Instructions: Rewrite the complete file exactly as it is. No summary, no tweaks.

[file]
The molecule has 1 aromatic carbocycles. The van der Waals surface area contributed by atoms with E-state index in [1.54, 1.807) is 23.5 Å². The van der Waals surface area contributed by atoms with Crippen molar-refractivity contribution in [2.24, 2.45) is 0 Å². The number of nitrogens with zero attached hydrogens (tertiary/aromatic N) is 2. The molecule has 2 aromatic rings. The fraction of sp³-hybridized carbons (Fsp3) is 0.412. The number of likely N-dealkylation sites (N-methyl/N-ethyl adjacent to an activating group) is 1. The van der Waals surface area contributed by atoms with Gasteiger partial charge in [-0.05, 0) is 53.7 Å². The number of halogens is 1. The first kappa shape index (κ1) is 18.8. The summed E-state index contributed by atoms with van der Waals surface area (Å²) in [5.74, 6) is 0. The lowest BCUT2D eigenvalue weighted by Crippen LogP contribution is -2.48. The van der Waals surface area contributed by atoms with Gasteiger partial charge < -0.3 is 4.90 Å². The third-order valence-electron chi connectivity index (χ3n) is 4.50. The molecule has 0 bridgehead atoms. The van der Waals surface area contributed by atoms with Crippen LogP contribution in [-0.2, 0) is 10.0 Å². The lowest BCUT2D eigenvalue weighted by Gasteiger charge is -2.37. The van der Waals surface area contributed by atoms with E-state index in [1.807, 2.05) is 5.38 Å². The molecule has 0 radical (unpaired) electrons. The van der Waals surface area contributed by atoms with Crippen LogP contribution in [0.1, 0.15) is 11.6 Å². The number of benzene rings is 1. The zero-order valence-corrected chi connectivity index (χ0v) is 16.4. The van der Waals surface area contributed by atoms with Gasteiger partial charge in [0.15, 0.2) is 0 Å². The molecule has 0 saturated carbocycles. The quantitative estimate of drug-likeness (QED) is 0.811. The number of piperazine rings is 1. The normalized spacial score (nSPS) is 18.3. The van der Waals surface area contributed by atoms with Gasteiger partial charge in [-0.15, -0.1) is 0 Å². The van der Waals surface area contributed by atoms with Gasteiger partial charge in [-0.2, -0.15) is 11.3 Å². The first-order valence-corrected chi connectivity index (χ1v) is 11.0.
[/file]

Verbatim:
The molecule has 1 aromatic carbocycles. The van der Waals surface area contributed by atoms with E-state index in [1.54, 1.807) is 23.5 Å². The van der Waals surface area contributed by atoms with Crippen molar-refractivity contribution in [2.24, 2.45) is 0 Å². The number of nitrogens with zero attached hydrogens (tertiary/aromatic N) is 2. The molecule has 2 aromatic rings. The fraction of sp³-hybridized carbons (Fsp3) is 0.412. The number of likely N-dealkylation sites (N-methyl/N-ethyl adjacent to an activating group) is 1. The van der Waals surface area contributed by atoms with Gasteiger partial charge in [-0.05, 0) is 53.7 Å². The number of halogens is 1. The first kappa shape index (κ1) is 18.8. The summed E-state index contributed by atoms with van der Waals surface area (Å²) in [5.74, 6) is 0. The lowest BCUT2D eigenvalue weighted by Crippen LogP contribution is -2.48. The van der Waals surface area contributed by atoms with Gasteiger partial charge < -0.3 is 4.90 Å². The third-order valence-electron chi connectivity index (χ3n) is 4.50. The molecule has 0 bridgehead atoms. The van der Waals surface area contributed by atoms with Crippen LogP contribution in [-0.2, 0) is 10.0 Å². The lowest BCUT2D eigenvalue weighted by Gasteiger charge is -2.37. The van der Waals surface area contributed by atoms with E-state index in [1.807, 2.05) is 5.38 Å². The molecule has 0 radical (unpaired) electrons. The van der Waals surface area contributed by atoms with Crippen LogP contribution in [0.1, 0.15) is 11.6 Å². The number of benzene rings is 1. The zero-order valence-corrected chi connectivity index (χ0v) is 16.4. The van der Waals surface area contributed by atoms with Gasteiger partial charge in [0.15, 0.2) is 0 Å². The molecule has 0 saturated carbocycles. The quantitative estimate of drug-likeness (QED) is 0.811. The number of piperazine rings is 1. The normalized spacial score (nSPS) is 18.3. The van der Waals surface area contributed by atoms with Gasteiger partial charge in [-0.15, -0.1) is 0 Å². The van der Waals surface area contributed by atoms with Gasteiger partial charge in [-0.2, -0.15) is 11.3 Å². The first-order valence-corrected chi connectivity index (χ1v) is 11.0.